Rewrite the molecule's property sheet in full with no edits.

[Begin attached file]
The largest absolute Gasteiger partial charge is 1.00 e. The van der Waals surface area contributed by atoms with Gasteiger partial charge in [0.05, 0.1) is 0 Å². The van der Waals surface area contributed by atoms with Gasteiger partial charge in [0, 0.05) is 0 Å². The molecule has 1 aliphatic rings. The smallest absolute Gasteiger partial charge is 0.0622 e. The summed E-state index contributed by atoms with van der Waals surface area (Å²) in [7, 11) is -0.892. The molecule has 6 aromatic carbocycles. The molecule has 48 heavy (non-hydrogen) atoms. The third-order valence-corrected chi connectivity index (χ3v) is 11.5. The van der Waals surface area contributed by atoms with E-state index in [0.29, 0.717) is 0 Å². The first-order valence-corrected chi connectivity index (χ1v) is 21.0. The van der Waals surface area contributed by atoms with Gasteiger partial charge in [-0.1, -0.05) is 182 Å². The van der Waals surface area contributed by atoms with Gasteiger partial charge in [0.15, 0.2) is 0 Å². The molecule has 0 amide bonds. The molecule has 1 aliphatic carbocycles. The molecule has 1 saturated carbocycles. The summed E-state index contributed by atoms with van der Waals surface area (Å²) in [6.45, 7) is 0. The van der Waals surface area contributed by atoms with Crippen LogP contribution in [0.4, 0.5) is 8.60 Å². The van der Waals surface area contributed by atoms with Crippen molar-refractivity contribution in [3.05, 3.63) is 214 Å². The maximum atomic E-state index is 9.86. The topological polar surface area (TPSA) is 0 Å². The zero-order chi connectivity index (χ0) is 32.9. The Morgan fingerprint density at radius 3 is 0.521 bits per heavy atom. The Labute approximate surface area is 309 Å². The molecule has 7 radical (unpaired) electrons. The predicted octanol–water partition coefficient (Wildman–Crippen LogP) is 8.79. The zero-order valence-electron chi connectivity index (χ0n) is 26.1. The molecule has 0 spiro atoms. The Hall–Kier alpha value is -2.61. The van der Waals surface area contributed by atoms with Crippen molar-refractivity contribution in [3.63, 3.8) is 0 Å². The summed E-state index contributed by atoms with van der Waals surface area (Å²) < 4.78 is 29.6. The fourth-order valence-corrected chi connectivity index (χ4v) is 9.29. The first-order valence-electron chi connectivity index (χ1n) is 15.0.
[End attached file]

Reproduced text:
The largest absolute Gasteiger partial charge is 1.00 e. The van der Waals surface area contributed by atoms with Gasteiger partial charge in [0.05, 0.1) is 0 Å². The van der Waals surface area contributed by atoms with Gasteiger partial charge in [0, 0.05) is 0 Å². The molecule has 1 aliphatic rings. The smallest absolute Gasteiger partial charge is 0.0622 e. The summed E-state index contributed by atoms with van der Waals surface area (Å²) in [7, 11) is -0.892. The molecule has 6 aromatic carbocycles. The molecule has 48 heavy (non-hydrogen) atoms. The third-order valence-corrected chi connectivity index (χ3v) is 11.5. The van der Waals surface area contributed by atoms with E-state index in [0.29, 0.717) is 0 Å². The first-order valence-corrected chi connectivity index (χ1v) is 21.0. The van der Waals surface area contributed by atoms with Gasteiger partial charge in [-0.1, -0.05) is 182 Å². The van der Waals surface area contributed by atoms with Gasteiger partial charge in [0.15, 0.2) is 0 Å². The molecule has 0 amide bonds. The molecule has 1 aliphatic carbocycles. The molecule has 1 saturated carbocycles. The summed E-state index contributed by atoms with van der Waals surface area (Å²) in [6.45, 7) is 0. The van der Waals surface area contributed by atoms with Crippen LogP contribution in [0.4, 0.5) is 8.60 Å². The van der Waals surface area contributed by atoms with Crippen molar-refractivity contribution in [3.05, 3.63) is 214 Å². The maximum atomic E-state index is 9.86. The topological polar surface area (TPSA) is 0 Å². The zero-order chi connectivity index (χ0) is 32.9. The Morgan fingerprint density at radius 3 is 0.521 bits per heavy atom. The Labute approximate surface area is 309 Å². The molecule has 7 radical (unpaired) electrons. The predicted octanol–water partition coefficient (Wildman–Crippen LogP) is 8.79. The zero-order valence-electron chi connectivity index (χ0n) is 26.1. The molecule has 0 spiro atoms. The Hall–Kier alpha value is -2.61. The van der Waals surface area contributed by atoms with Crippen molar-refractivity contribution in [3.63, 3.8) is 0 Å². The summed E-state index contributed by atoms with van der Waals surface area (Å²) < 4.78 is 29.6. The fourth-order valence-corrected chi connectivity index (χ4v) is 9.29. The first-order valence-electron chi connectivity index (χ1n) is 15.0.